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  • Tags: folkloric

In the Batey de los Ayalas
Damaged structure in the yard of the Ayala home in Loíza Aldea, Puerto Rico. These cutouts of bomber dancers remained undamaged by the storm. This is the yard where the bombazos take place during the Fiestas de Santiago Apostol each July.

These bomba dancer cutouts were some of the cultural materials and artifacts saved and recovered after Hurricane María. Cultural roots and artistic expression were all strengthened on the island of Puerto Rico after Hurricane María. Drums, guitars,…

Hand frame drum used in capoeira and other Brazilian music forms. Pandeiros generally have a wooden rim with metal disks like a tambourine and a natural skin head.

Hand drums are found across cultures in myriad genres of folkloric music from around the world. These Brazilian hand drums are called pandeiros

Capoeira is an afro-Brazilian martial art developed in Brazil in the 16th Century. Capoeira is now practiced throughout the world, in schools led by mestres. Capoeiristas of all cultures are invited to learn, participate and be a part of capoeira…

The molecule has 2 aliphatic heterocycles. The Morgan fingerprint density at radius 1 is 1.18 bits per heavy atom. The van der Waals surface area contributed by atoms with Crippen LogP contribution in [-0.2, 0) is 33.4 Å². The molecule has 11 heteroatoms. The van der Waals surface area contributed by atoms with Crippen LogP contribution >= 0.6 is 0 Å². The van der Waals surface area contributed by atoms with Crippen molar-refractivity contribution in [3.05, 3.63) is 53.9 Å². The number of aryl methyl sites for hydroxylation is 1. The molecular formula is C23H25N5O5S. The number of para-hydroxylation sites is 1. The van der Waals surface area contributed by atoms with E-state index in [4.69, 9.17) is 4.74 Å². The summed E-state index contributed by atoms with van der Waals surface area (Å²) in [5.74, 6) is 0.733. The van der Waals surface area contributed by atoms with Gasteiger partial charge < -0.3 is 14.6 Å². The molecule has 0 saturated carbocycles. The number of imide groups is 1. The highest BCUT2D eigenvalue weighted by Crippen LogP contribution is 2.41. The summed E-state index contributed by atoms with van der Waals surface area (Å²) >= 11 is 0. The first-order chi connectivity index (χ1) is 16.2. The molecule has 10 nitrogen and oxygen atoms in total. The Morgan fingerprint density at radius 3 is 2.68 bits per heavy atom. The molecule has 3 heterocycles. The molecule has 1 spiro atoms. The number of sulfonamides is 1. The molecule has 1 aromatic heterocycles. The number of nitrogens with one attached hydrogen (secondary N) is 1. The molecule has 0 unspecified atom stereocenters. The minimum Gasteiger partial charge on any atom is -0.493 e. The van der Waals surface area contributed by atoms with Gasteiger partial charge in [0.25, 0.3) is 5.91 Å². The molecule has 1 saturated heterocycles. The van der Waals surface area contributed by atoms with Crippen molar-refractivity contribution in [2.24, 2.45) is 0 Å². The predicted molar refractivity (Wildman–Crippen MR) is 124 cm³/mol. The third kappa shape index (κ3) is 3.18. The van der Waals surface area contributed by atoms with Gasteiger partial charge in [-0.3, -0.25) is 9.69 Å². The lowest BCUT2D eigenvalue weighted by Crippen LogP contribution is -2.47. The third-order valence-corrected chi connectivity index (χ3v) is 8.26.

Before playing in the roda, capoeiristas salute before the drum. Similar salutes are found in drumming traditions throughout the African diazora.

Capoeiristas from Grupo Senzala perform the Brazilian art of capoeira, sharing their traditions, culture and music with our community in Highland Park, NJ.

Mestre Zumbi of Capoeira Senzala talks about the history and culture of capoeira and related musical traditions.

Like many African derived music and dance traditions, songs and chants in capoeira are sung using call and response. All members of the group present, including the drummers and musicians, respond to the lead singer with the chorus of the song.

One of the dance forms in the capoeira tradition is called Maculelê. Maculelê can be practiced with either machetes or sticks, which when struck together become a part of the rhythm and music.

Members of Capoeira Senzala perform the dance and music of the Afro-Brazilian Maculelê tradition at the Raíces Roots Music Concert Series 2018 in Highland Park, NJ. The sticks are struck together in rhythm with the drums.

Sapulha Senzala of Capoeira Senzala playing pandeiro during the Maculelê segment of the group’s performance in the Raíces Roots Music Concert Series in July 2018.

Members of Capoeira Senzala play the Afro-Brazilian tradition of Maculelê, which falls under the practice of capoeira. These capoeiristas are performing their play fight with sticks which also help keep the rhythm with the drums.
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